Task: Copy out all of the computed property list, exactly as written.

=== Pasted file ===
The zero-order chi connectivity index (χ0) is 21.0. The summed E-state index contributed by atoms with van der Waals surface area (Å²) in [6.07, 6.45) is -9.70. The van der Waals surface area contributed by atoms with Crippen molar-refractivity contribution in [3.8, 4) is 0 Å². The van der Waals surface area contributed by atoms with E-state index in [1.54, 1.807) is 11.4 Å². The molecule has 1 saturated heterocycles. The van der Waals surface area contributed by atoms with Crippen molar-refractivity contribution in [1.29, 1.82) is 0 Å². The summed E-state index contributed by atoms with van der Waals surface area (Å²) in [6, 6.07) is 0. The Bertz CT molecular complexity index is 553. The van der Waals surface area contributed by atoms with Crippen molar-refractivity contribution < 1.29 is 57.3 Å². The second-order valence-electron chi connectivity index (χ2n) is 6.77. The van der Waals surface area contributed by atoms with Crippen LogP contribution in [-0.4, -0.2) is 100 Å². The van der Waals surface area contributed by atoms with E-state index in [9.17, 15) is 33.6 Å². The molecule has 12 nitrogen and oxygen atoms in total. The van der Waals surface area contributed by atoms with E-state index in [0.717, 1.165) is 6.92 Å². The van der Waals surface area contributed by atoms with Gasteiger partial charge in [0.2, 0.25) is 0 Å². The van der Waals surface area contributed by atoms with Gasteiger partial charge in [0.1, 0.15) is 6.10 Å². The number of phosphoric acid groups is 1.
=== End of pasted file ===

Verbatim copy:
The zero-order chi connectivity index (χ0) is 21.0. The summed E-state index contributed by atoms with van der Waals surface area (Å²) in [6.07, 6.45) is -9.70. The van der Waals surface area contributed by atoms with Crippen molar-refractivity contribution in [3.8, 4) is 0 Å². The van der Waals surface area contributed by atoms with E-state index in [1.54, 1.807) is 11.4 Å². The molecule has 1 saturated heterocycles. The van der Waals surface area contributed by atoms with Crippen molar-refractivity contribution in [1.29, 1.82) is 0 Å². The summed E-state index contributed by atoms with van der Waals surface area (Å²) in [6, 6.07) is 0. The Bertz CT molecular complexity index is 553. The van der Waals surface area contributed by atoms with Crippen molar-refractivity contribution < 1.29 is 57.3 Å². The second-order valence-electron chi connectivity index (χ2n) is 6.77. The van der Waals surface area contributed by atoms with Crippen LogP contribution in [-0.4, -0.2) is 100 Å². The van der Waals surface area contributed by atoms with E-state index in [9.17, 15) is 33.6 Å². The molecule has 12 nitrogen and oxygen atoms in total. The van der Waals surface area contributed by atoms with E-state index in [0.717, 1.165) is 6.92 Å². The van der Waals surface area contributed by atoms with Gasteiger partial charge in [0.2, 0.25) is 0 Å². The van der Waals surface area contributed by atoms with Gasteiger partial charge in [0.1, 0.15) is 6.10 Å². The number of phosphoric acid groups is 1.